The World Health Organisation and the International Agency against Cancer in 1988 published joint guidelines on smoking cessation for primary health care teams. A booklet entitled Help Your Patient Stop was produced in the United Kingdom as a model for the international dissemination of these guidelines. This booklet was sent to UK general practitioners by post; about 4 weeks later, a random sample of 5000 were asked to complete a postal questionnaire about the booklet and their smoking habits. The response rate was 75%. About half (50·5%) remembered receiving the booklet, 27·7% had read it, and only 8·8% could write down any of the three essential activities in smoking cessation which the booklet was intended to promote and which were printed in bold letters on the inside back cover. Although the booklet itself might be an adequate model for other countries, unless dissemination and marketing of the information it contains can be improved, its achievement will be limited. However, the survey did have one optimistic feature: only 13·5% of general practitioners reported that they smoke; and only a third of those who gave full details of their smoking habit smoke cigarettes. © 1989.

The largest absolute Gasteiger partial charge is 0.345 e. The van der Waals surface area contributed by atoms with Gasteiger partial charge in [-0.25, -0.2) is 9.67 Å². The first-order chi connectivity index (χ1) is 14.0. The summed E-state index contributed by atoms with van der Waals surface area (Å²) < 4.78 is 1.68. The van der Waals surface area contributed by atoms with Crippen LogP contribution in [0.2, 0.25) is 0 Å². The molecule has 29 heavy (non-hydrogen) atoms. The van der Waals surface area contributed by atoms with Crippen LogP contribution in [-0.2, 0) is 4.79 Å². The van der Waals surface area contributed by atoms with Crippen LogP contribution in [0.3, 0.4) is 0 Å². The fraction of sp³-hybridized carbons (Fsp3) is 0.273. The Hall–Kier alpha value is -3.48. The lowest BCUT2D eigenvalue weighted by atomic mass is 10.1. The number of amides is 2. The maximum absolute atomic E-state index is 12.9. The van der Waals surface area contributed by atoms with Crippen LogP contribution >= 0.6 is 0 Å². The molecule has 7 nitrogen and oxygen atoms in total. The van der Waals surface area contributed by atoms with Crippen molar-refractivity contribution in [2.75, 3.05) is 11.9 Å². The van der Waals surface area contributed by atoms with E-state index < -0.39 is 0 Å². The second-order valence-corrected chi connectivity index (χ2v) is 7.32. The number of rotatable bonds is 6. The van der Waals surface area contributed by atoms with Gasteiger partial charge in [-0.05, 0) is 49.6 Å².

Qualitative research produces large amounts of textual data in the form of transcripts and observational fieldnotes. The systematic and rigorous preparation and analysis of these data is time consuming and labour intensive. Data analysis often takes place alongside data collection to allow questions to be refined and new avenues of inquiry to develop. Textual data are typically explored inductively using content analysis to generate categories and explanations; software packages can help with analysis but should not be viewed as short cuts to rigorous and systematic analysis. High quality analysis of qualitative data depends on the skill, vision, and integrity of the researcher; it should not be left to the novice.
Effectiveness of health checks conducted by nurses in primary care: Final results of the OXCHECK study